The Facts About Oak As a Firewood

The Facts About Oak As a FirewoodWhite oak is one of the most popular types of firewood burned in the United States, with red oak following closely in use. White oak burns hot without much smoke, but it is not easy to split.

White Oak

White oak grows hardily from Minnesota to Texas and eastward to the Atlantic coast, reaching 100 feet in height and 50 inches in diameter.

Red Oak

Red oak, which gained its name from its fall brilliance, is confined to a narrower range than white oak, growing from the Great Lakes to Nova Scotia and south to Georgia.

Seasoning

Freshly cut, or green, wood retains water and is difficult to burn. White oak in particular must be seasoned before being burned. Allow it to dry out for at least one full year before using as firewood.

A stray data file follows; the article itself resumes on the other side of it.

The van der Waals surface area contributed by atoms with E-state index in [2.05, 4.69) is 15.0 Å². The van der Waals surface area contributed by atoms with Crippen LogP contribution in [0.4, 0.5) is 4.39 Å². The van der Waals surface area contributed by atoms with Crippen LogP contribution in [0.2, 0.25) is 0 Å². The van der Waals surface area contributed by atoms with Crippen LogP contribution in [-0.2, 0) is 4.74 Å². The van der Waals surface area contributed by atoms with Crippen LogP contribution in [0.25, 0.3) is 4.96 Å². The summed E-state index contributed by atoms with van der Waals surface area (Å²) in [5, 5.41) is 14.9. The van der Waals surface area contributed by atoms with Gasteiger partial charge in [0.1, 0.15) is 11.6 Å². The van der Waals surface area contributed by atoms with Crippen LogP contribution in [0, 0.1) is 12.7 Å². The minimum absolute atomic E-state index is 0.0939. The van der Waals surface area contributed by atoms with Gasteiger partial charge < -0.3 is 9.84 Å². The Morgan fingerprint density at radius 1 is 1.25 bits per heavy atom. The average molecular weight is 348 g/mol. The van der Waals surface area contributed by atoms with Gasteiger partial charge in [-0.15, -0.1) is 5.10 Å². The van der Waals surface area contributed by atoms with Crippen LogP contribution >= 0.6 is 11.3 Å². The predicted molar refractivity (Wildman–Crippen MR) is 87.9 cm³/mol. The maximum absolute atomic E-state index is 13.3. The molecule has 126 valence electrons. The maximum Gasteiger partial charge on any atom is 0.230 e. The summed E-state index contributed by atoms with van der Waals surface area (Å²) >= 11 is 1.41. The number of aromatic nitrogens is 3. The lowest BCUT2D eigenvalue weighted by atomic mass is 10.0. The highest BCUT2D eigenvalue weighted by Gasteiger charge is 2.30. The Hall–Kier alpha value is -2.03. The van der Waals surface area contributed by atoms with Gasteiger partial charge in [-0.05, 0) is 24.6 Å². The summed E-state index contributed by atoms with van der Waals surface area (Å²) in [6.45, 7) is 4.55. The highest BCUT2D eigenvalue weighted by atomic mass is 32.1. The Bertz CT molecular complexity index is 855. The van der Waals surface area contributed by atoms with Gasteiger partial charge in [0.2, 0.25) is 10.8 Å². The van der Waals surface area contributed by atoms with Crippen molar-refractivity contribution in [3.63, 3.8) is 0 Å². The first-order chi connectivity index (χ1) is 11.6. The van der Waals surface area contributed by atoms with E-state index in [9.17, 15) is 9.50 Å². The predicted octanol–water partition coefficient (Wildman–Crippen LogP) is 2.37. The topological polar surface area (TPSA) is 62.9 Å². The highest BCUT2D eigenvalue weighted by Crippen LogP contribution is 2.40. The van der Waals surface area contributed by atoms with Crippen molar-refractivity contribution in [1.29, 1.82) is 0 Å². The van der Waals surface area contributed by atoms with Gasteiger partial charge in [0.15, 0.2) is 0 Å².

Creosote

Moisture content in firewood and the temperature at which it is burned determines the amount of creosote that is produced in a chimney. Typically, soft woods such as pines--not hardwoods such as oaks--produce the most creosote.

Heat

Measured in British Thermal Units (BTUs), white oak ranks among the hottest burning woods in the United States, at 30,600,000 BTUs per cord of dried wood. Red oak generates 27,300,000 BTUs per cord.

Article Written By Johnny Galluzzo

John Galluzzo leads nature tours throughout the northeastern United States and since receiving his bachelor's degree in history from UMASS Amhest in 1993 has written 30 books on the Boston area, New England and the Coast Guard. He regularly contributes to "South Shore Living" and "Ships Monthly" magazines.

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